Wednesday, February 20, 2013

Approaching life with blinders on

Have you heard of the famous marshmallow test, where researchers left a kid alone in a room with a marshmallow and told him/her that if he or she were willing to wait for 5 minutes, he/she could have a second marshmallow (also see video)? Well, I feel like the kid who not only waited the 5 minutes, but even when the adult came back and told me that there was no second marshmallow, that I should just eat the one I had in front of me, I insisted that if I keep waiting, something better would come along. And when it never comes after many years, I blame that adult for lying to me about the second marshmallow.

Am I "successful"? Well, by conventional definition, I guess achieving a PhD and holding a high tech job in a foreign country counts as success. But truth is, I feel totally lost. I had wanted to do my graduate degree here 8 years ago, but my mother said no, so I didn't come. In reality, the grad schools here pay grad students so well that I could have come anyways without my parents' approval. But it seems like I never got the concept of what constitutes independence from parents. When I got my first job out of university, my whole family laughed at how little money I made. My sister and brother-in-law did it because they've been both berated by their parents for not working harder in school and not achieving university degrees. Even when my sister was making quite a good living as a salesperson for health supplement products, mother still made her feel like she would always be an unworthy human being because of her low education level. I on the other hand, got the impression that Bachelor degree jobs are just child's play (even though my lowly salary was enough for me to be financially independent). Also my first job was meant to be a stepping stone or testing ground, rather than what I was going to do for the rest of my life. but my family didn't understand that and made me feel insecure about my state of being. So I quit, moved back home, and applied for grad school.

Instead of 3 years, as my supervisor said to lure me into doing a PhD program, it took me 6 years to complete the degree, with the last 3 years being extremely frustrating and unproductive. However, all my attention was still focused on completing the graduate degree. While other people my age were finding secure jobs, getting married, buying houses, having children, etc., I had one fixed goal of "completing school", and simply didn't think much about anything else. I actually knew that you can't get a good job straight away after completing a PhD, that postdocs are the highest educated cheap labors in the world, I still didn't reconsider. I mean, 3 years into my graduate program - if I quit, I would have nothing to show for what I worked on for 3 years. I would be considered as a slacker who failed in her degree program. At some point even my parents were saying that school's not so important; I should try to get married and settle down - not my plan in life at the time, but the point was, I should have downgraded the goal of "completing my degree" and gave my future more serious thoughts. But I didn't.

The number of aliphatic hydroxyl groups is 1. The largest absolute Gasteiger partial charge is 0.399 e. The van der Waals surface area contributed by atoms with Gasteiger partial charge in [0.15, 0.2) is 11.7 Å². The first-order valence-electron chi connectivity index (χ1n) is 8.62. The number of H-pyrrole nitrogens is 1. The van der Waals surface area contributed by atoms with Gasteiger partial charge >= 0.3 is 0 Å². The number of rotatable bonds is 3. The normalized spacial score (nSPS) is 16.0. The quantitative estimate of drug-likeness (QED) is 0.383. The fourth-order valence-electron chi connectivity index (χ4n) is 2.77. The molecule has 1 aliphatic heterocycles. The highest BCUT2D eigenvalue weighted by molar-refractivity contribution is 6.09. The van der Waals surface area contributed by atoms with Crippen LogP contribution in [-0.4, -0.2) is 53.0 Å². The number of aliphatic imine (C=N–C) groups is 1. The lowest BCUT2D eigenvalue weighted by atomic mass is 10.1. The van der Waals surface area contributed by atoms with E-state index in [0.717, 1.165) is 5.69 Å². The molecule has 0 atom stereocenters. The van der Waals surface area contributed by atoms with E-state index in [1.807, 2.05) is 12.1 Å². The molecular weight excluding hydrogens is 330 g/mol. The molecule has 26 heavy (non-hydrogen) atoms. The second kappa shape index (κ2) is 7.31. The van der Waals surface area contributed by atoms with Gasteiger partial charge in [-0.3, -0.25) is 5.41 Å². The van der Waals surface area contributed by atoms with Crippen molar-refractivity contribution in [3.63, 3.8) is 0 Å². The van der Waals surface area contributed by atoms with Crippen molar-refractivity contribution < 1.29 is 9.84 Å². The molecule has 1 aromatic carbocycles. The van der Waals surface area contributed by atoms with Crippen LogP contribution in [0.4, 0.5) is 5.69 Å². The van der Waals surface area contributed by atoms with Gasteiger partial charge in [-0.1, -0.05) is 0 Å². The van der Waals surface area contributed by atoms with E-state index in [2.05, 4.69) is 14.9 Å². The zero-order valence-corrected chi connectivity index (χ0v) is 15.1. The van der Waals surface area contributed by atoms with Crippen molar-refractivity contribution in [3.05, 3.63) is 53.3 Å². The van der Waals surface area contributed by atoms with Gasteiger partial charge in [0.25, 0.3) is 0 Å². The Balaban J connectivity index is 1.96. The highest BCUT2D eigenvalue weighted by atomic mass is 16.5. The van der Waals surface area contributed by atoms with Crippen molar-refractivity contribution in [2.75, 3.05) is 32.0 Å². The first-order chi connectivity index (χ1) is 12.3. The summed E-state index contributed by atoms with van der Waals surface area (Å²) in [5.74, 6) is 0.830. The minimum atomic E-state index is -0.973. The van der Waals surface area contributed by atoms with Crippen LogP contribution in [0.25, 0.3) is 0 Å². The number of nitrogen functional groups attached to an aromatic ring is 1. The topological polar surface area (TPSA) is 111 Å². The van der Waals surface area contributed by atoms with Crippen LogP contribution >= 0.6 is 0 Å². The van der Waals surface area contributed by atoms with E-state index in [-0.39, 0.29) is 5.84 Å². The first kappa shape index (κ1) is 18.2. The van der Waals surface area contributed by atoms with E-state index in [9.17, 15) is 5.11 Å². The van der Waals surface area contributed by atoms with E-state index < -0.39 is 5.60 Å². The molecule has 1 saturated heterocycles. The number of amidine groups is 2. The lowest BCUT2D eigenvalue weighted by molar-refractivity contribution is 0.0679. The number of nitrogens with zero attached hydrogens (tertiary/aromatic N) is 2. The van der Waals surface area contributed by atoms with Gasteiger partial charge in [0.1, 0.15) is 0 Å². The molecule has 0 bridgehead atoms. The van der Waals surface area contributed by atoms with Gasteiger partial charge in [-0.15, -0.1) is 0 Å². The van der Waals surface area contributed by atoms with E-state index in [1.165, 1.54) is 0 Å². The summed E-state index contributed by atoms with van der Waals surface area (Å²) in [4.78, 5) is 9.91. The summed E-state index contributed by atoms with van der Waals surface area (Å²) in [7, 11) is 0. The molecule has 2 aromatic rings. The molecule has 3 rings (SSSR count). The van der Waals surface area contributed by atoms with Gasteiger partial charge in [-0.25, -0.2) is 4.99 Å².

So here I am, working in a beautiful city, getting paid more than my first job out of college, but all my friends have jobs that pay better. But does pay even matter? I can survive pretty well on my own with my salary. I can't afford a car or a house with my salary, but these things have ever been very big on my list of desires anyways. My colleagues were asking the other day if I wanted to stay here. I answered that my contract ends in 1.5 years. They didn't think it would be too difficult for me to find another position or some extend my contract some other way. That's very nice of them to think so, but I've been anxious the whole time I've been here that I haven't demonstrated that I am worthy of my salary. So do I want to be here for longer given this piece of information? I have no idea! I'm so used to not being allowed to get I want that I just assume the world is against me so why bother thinking about it... Just go along with the flow and be okay with what I can get... Except I'm never fully okay with just that either.